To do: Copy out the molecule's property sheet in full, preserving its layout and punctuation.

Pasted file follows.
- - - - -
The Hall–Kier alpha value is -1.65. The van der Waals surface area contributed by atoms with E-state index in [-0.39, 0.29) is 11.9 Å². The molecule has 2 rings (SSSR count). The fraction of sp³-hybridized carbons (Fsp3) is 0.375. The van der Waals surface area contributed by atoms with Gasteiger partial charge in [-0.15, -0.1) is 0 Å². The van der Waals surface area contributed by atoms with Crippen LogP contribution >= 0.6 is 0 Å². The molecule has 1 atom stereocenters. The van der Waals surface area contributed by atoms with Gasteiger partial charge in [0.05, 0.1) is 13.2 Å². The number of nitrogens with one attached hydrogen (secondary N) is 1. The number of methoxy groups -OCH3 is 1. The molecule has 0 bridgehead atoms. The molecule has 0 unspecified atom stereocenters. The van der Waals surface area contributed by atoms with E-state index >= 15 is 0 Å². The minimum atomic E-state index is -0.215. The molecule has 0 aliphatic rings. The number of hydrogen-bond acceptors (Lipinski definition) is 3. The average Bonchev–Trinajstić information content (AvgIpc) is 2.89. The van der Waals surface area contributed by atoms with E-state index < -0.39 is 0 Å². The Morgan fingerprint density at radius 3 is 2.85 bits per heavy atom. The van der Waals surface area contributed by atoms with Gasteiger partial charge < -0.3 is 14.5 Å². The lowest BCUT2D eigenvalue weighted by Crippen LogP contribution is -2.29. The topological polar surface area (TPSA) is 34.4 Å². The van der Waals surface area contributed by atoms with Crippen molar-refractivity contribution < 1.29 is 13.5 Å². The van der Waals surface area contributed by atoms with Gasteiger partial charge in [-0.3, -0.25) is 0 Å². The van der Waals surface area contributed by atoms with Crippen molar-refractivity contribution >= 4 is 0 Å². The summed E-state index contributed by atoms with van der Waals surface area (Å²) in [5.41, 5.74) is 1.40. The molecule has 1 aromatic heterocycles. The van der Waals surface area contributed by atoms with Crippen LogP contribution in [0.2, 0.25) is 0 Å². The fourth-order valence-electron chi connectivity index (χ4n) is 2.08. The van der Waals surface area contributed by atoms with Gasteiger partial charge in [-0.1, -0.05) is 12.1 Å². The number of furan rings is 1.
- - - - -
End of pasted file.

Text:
The Hall–Kier alpha value is -1.65. The van der Waals surface area contributed by atoms with E-state index in [-0.39, 0.29) is 11.9 Å². The molecule has 2 rings (SSSR count). The fraction of sp³-hybridized carbons (Fsp3) is 0.375. The van der Waals surface area contributed by atoms with Gasteiger partial charge in [-0.15, -0.1) is 0 Å². The van der Waals surface area contributed by atoms with Crippen LogP contribution >= 0.6 is 0 Å². The molecule has 1 atom stereocenters. The van der Waals surface area contributed by atoms with Gasteiger partial charge in [0.05, 0.1) is 13.2 Å². The number of nitrogens with one attached hydrogen (secondary N) is 1. The number of methoxy groups -OCH3 is 1. The molecule has 0 bridgehead atoms. The molecule has 0 unspecified atom stereocenters. The van der Waals surface area contributed by atoms with E-state index >= 15 is 0 Å². The minimum atomic E-state index is -0.215. The molecule has 0 aliphatic rings. The number of hydrogen-bond acceptors (Lipinski definition) is 3. The average Bonchev–Trinajstić information content (AvgIpc) is 2.89. The van der Waals surface area contributed by atoms with E-state index < -0.39 is 0 Å². The Morgan fingerprint density at radius 3 is 2.85 bits per heavy atom. The van der Waals surface area contributed by atoms with Gasteiger partial charge < -0.3 is 14.5 Å². The lowest BCUT2D eigenvalue weighted by Crippen LogP contribution is -2.29. The topological polar surface area (TPSA) is 34.4 Å². The van der Waals surface area contributed by atoms with Crippen molar-refractivity contribution < 1.29 is 13.5 Å². The van der Waals surface area contributed by atoms with Gasteiger partial charge in [-0.3, -0.25) is 0 Å². The van der Waals surface area contributed by atoms with Crippen molar-refractivity contribution >= 4 is 0 Å². The summed E-state index contributed by atoms with van der Waals surface area (Å²) in [5.41, 5.74) is 1.40. The molecule has 1 aromatic heterocycles. The van der Waals surface area contributed by atoms with Crippen LogP contribution in [0.2, 0.25) is 0 Å². The fourth-order valence-electron chi connectivity index (χ4n) is 2.08. The van der Waals surface area contributed by atoms with Gasteiger partial charge in [-0.1, -0.05) is 12.1 Å². The number of furan rings is 1.